Despite that, “we maintained our overweight TSX exposure because that divergence create[d] somewhat of a valuation gap and a compelling opportunity for the TSX to catch up to its global peers,” she says. The TSX perked up late in the year.
Phil Taller, senior vice-president at Mackenzie, who invests in secular stocks, wasn’t enticed by the hot economy. “After many years of recovery and with tightening having begun, we felt caution was prudent,” he says. Over the last year and a half, he sold some of his cyclical exposure. “We cut our banks a fair bit, some of our industrial cyclical exposure and some of our semiconductor exposure.”
With that move, he missed the party; however, his tech and healthcare holdings did well in 2017’s first half. And he later added back his financials at a discount. “If we are going to be invested in some businesses that are more cyclical, we’d prefer companies where the shares don’t reflect the enthusiasm,” he says.
Another surprise in 2017 was the Bank of Canada’s hawkishness.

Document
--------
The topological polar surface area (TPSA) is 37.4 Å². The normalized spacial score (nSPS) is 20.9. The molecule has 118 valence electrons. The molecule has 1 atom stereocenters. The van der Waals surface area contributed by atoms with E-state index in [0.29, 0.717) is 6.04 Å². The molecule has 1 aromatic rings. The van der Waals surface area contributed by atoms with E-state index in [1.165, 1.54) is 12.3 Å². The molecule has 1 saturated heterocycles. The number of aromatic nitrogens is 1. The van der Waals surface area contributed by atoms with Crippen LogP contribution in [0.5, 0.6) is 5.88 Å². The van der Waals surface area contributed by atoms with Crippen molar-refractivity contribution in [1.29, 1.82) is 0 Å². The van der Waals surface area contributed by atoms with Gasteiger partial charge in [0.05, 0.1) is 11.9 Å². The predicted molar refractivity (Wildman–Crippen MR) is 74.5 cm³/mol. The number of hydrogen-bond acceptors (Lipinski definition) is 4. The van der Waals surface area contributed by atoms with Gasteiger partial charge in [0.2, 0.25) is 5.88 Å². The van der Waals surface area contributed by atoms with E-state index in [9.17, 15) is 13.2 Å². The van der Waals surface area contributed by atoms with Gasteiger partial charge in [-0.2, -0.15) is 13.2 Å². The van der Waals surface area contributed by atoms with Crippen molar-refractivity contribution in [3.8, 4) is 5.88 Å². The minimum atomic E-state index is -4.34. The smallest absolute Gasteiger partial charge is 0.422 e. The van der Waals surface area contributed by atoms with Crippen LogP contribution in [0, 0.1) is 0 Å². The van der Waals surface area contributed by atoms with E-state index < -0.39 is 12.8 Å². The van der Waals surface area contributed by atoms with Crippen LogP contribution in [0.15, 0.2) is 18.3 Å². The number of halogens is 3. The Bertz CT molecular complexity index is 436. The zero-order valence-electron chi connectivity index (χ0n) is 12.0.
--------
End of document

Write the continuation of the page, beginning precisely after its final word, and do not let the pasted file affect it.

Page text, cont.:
“At the start of the year, the market was pricing in about a 20% chance of a rate hike at some point,” says David Stonehouse, vice-president at AGF in Toronto.
He thought that probability was low and took a short-duration stance—a wise move. Post-hikes, “we’ve seen a pretty substantial bond market sell-off in Canada, and substantial strengthening in the Canadian dollar,” he says.
He effectively cut U.S. dollar exposure in his core funds, despite expecting a range-bound Canadian dollar at year’s start. “We managed to avoid the majority of the U.S. dollar weakening and Canadian strengthening,” as markets underestimated the BoC and Canadian economy relative to their stateside counterparts.
Another surprise for Stonehouse was the lack of action from the Trump administration. “The only [policy] that’s probably worked this year has been deregulation—and it’s been by omission rather than commission.”
Global economic growth projections
|Market||Projected growth (%)|
|Oil-importing emerging markets||4.0||4.0|
Source: Bank of Canada monetary policy report, October 2017